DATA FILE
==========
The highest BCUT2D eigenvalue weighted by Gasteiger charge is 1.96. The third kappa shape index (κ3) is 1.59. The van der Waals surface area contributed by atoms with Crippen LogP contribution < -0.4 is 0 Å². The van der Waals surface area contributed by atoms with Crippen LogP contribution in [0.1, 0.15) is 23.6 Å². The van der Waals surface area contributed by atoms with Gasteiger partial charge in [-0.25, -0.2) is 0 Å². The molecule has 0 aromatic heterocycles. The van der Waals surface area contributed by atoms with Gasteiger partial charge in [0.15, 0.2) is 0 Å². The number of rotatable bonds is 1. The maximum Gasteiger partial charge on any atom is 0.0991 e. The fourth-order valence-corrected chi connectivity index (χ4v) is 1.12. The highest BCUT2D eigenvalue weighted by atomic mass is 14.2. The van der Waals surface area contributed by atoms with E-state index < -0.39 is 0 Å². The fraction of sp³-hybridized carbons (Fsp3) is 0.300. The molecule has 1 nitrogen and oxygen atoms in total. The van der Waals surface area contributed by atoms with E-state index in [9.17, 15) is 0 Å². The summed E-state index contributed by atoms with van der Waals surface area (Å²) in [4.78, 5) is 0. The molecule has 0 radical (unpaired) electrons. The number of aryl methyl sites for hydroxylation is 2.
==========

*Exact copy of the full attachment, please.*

The highest BCUT2D eigenvalue weighted by Gasteiger charge is 1.96. The third kappa shape index (κ3) is 1.59. The van der Waals surface area contributed by atoms with Crippen LogP contribution < -0.4 is 0 Å². The van der Waals surface area contributed by atoms with Crippen LogP contribution in [0.1, 0.15) is 23.6 Å². The van der Waals surface area contributed by atoms with Gasteiger partial charge in [-0.25, -0.2) is 0 Å². The molecule has 0 aromatic heterocycles. The van der Waals surface area contributed by atoms with Gasteiger partial charge in [0.15, 0.2) is 0 Å². The number of rotatable bonds is 1. The maximum Gasteiger partial charge on any atom is 0.0991 e. The fourth-order valence-corrected chi connectivity index (χ4v) is 1.12. The highest BCUT2D eigenvalue weighted by atomic mass is 14.2. The van der Waals surface area contributed by atoms with E-state index < -0.39 is 0 Å². The fraction of sp³-hybridized carbons (Fsp3) is 0.300. The molecule has 1 nitrogen and oxygen atoms in total. The van der Waals surface area contributed by atoms with E-state index in [9.17, 15) is 0 Å². The summed E-state index contributed by atoms with van der Waals surface area (Å²) in [4.78, 5) is 0. The molecule has 0 radical (unpaired) electrons. The number of aryl methyl sites for hydroxylation is 2.